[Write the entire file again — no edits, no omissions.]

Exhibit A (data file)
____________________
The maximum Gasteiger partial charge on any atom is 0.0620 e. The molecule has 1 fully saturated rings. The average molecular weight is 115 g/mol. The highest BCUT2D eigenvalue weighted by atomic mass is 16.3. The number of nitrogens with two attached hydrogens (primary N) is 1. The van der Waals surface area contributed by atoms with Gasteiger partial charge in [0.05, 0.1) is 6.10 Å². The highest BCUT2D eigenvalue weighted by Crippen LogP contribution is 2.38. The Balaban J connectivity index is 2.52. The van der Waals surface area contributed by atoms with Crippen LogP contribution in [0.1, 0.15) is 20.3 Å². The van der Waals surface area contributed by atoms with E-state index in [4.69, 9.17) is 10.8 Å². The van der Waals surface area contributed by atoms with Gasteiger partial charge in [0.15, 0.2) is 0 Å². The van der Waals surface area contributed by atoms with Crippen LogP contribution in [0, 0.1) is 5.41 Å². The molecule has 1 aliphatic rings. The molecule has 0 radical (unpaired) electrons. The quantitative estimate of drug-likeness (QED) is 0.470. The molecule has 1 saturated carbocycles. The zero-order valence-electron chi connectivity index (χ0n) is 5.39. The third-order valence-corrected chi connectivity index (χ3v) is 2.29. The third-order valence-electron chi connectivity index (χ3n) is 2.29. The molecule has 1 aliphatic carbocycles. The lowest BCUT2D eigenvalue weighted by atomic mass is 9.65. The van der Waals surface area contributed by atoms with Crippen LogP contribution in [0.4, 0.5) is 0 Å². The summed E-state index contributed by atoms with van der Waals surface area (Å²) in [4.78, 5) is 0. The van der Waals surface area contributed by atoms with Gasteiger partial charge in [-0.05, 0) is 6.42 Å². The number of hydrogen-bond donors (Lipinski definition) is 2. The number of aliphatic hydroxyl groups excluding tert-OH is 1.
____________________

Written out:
The maximum Gasteiger partial charge on any atom is 0.0620 e. The molecule has 1 fully saturated rings. The average molecular weight is 115 g/mol. The highest BCUT2D eigenvalue weighted by atomic mass is 16.3. The number of nitrogens with two attached hydrogens (primary N) is 1. The van der Waals surface area contributed by atoms with Gasteiger partial charge in [0.05, 0.1) is 6.10 Å². The highest BCUT2D eigenvalue weighted by Crippen LogP contribution is 2.38. The Balaban J connectivity index is 2.52. The van der Waals surface area contributed by atoms with Crippen LogP contribution in [0.1, 0.15) is 20.3 Å². The van der Waals surface area contributed by atoms with E-state index in [4.69, 9.17) is 10.8 Å². The van der Waals surface area contributed by atoms with Gasteiger partial charge in [0.15, 0.2) is 0 Å². The van der Waals surface area contributed by atoms with Crippen LogP contribution in [0, 0.1) is 5.41 Å². The molecule has 1 aliphatic rings. The molecule has 0 radical (unpaired) electrons. The quantitative estimate of drug-likeness (QED) is 0.470. The molecule has 1 saturated carbocycles. The zero-order valence-electron chi connectivity index (χ0n) is 5.39. The third-order valence-corrected chi connectivity index (χ3v) is 2.29. The third-order valence-electron chi connectivity index (χ3n) is 2.29. The molecule has 1 aliphatic carbocycles. The lowest BCUT2D eigenvalue weighted by atomic mass is 9.65. The van der Waals surface area contributed by atoms with Crippen LogP contribution in [0.4, 0.5) is 0 Å². The summed E-state index contributed by atoms with van der Waals surface area (Å²) in [4.78, 5) is 0. The van der Waals surface area contributed by atoms with Gasteiger partial charge in [-0.05, 0) is 6.42 Å². The number of hydrogen-bond donors (Lipinski definition) is 2. The number of aliphatic hydroxyl groups excluding tert-OH is 1.